In my last post I presented an article on the superhero revival of the 1960s that appeared in an early fanzine, Hero. In this installment I follow up with another piece from Hero # 1; a discussion on DC’s popular Justice League of America. The team concept was not only a proven financial success, but garnered robust support from a majority of fans, including a portion that had collected All Star Comics in the 1940s and early 50s, a comic book that starred the original “Justice Society of America".
Justice League of America # 16 (December 1962), published a few months before the article in Hero # 1 appeared, is an example of the industry's growing awareness of fandom. A character in the story, Jerry Thomas, is a nod to both Jerry Bails and Roy Thomas, two well-known fans whose missives were published in editor Julie Schwartz's letter columns. Murphy Anderson art; Ira Schnapp letters. Image from the Grand Comic Book Database: http://www.comics.org/issue/17301/
Rick Weingroff, a creative fan who wrote a series of intelligent articles on comics (and several years later published his own superior fanzine, Slam Bang) came up with a novel idea: ask some well-known and knowledgeable fans their thoughts on the JLA and present it in a format where one can imagine them sitting around a table chatting. Weingroff was the “chairman” who posed questions to his virtual panel and the effect worked quite well. The "Point of View" column was popular and continued in later issues (which will be covered in upcoming posts).
The “round-table panel” consisted of three fans; Rick West, Paul Gambacinni , whose articles appeared in the long-running Rocket’s Blast Comic-Collector (Gambacinni became a future published author and radio broadcaster for the BBC) and Roy Thomas, co-editor of Alter-Ego (first with Jerry Bails, followed by Ron Foss. Thomas soon graduated to full editor). In less than three years Thomas joined the ranks of comic book professionals, taking a position beside Stan Lee as his editorial assistant and scripting team titles that included Sgt. Fury, X-Men, and a group inspired by the Justice League: The Avengers. For the next fifteen years Thomas had a turn writing practically every Marvel superhero title, brought properties such as Conan the Barbarian to the medium and initiated a truck-load of new series ideas. When Thomas moved to DC in 1980 he not only got a chance to write a few issues of Justice League, but launched a new comic featuring his beloved “Justice Society” entitled All Star Squadron. While continuing to work on special projects for various companies Thomas went full circle in the late 1990s, returning to fanzines as editor of a revived Alter Ego, of which I am proud to be a contributor.
Justice League of America # 17, cover-dated February, 1963, would have been on newsstands when fan discussion of the group appeared in Hero # 1. Murphy Anderson art; Ira Schnapp letters. Image from the Grand Comic Book Database: http://www.comics.org/issue/17496/cover/4/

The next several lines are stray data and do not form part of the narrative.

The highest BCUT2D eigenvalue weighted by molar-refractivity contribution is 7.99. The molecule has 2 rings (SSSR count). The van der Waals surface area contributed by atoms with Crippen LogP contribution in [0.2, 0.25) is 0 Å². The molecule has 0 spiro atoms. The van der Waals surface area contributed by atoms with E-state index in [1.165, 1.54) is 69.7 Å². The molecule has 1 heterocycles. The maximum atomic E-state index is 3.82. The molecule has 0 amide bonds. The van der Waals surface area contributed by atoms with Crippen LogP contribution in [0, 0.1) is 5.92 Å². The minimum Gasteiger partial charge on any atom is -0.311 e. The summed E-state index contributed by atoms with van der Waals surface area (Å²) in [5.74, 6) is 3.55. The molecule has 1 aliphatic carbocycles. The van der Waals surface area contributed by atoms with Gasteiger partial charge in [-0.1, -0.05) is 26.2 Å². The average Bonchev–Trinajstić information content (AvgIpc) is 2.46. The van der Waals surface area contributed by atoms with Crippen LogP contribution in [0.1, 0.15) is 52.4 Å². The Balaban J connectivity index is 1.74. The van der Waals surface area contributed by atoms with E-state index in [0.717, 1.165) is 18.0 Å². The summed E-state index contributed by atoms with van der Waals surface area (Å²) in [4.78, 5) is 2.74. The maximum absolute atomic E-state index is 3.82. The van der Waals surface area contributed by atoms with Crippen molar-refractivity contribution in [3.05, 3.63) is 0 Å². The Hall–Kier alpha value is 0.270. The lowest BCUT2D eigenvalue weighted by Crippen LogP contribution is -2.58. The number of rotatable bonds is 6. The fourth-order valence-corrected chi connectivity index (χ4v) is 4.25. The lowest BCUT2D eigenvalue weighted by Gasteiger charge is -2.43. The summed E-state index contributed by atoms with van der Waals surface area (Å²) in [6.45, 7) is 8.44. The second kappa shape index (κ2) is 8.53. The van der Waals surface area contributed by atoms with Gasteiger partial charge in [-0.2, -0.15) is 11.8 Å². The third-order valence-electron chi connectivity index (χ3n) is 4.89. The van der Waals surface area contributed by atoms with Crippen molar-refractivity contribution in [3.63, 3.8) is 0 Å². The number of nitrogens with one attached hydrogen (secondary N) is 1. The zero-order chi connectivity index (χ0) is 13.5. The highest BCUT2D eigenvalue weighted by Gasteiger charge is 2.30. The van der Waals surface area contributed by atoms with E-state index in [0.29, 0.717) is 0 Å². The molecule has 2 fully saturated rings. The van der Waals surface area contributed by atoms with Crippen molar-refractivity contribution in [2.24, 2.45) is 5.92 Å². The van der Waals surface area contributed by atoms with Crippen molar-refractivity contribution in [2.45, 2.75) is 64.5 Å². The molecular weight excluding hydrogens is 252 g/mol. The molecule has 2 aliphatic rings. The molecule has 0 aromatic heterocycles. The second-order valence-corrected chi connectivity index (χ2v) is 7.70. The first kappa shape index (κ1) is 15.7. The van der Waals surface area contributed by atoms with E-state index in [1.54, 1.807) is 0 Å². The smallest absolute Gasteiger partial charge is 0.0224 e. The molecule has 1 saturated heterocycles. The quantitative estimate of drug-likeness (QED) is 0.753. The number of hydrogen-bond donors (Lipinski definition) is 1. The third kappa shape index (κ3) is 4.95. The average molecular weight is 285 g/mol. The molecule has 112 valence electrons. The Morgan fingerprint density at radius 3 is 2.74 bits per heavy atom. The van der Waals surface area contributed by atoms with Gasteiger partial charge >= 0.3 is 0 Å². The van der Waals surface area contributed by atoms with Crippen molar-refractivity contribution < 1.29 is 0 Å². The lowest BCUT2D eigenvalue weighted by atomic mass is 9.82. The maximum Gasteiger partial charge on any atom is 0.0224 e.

Reproduced below: a time capsule into the world of fandom from Hero # 1, December 1962.
Justice League of America # 21, August 1963. Mike Sekowsky pencils; Murphy Anderson inks; Ira Schnapp letters. Image from the Grand Comic Book Database: http://www.comics.org/issue/17812/cover/4/
Six months after Roy Thomas prophetically intoned: "I favor the revival of the JSA in any form. I think we'll see it ere long." His and other fans' dreams came to fruition in the pages of Justice League of America # 21. Alternate worlds were familiar trappings to readers of science-fiction, including DC editor Julie Schwartz, who as a teenager co-produced Time Traveler, an amateur publication that was a precursor to comic related fanzines.
A brief but interesting aside: In 1961 Schwartz informed Jerry Bails that the newsletter he was planning - originally to be devoted solely to the Justice League, but was broadened in scope before final publication to incorporate the costumed hero revival as Alter-Ego - was referred to as fanzines.
In order to explain the existence of the Justice Society to a general audience - some of whom had the same names and powers as their 1960s versions - Schwartz and writer Gardner Fox incorporated the "similar yet different world" concept into comics, first when the Flash encountered his 1940s counterpart ("Flash of Two Worlds!", Flash # 123, September 1961), and then with the reintroduction of the Justice Society. Fan interest may have played a part in Schwartz's efforts to continue in that direction.
The discussion format Weingroff instituted brought together a coterie of fans who were not only devoted to the subject matter but expressed their thoughts with a degree of intelligence. It's not surprising that a segment of fandom forged careers in the comics industry and other creative arenas.
Next Time: Hero # 2 and the Marvel Explosion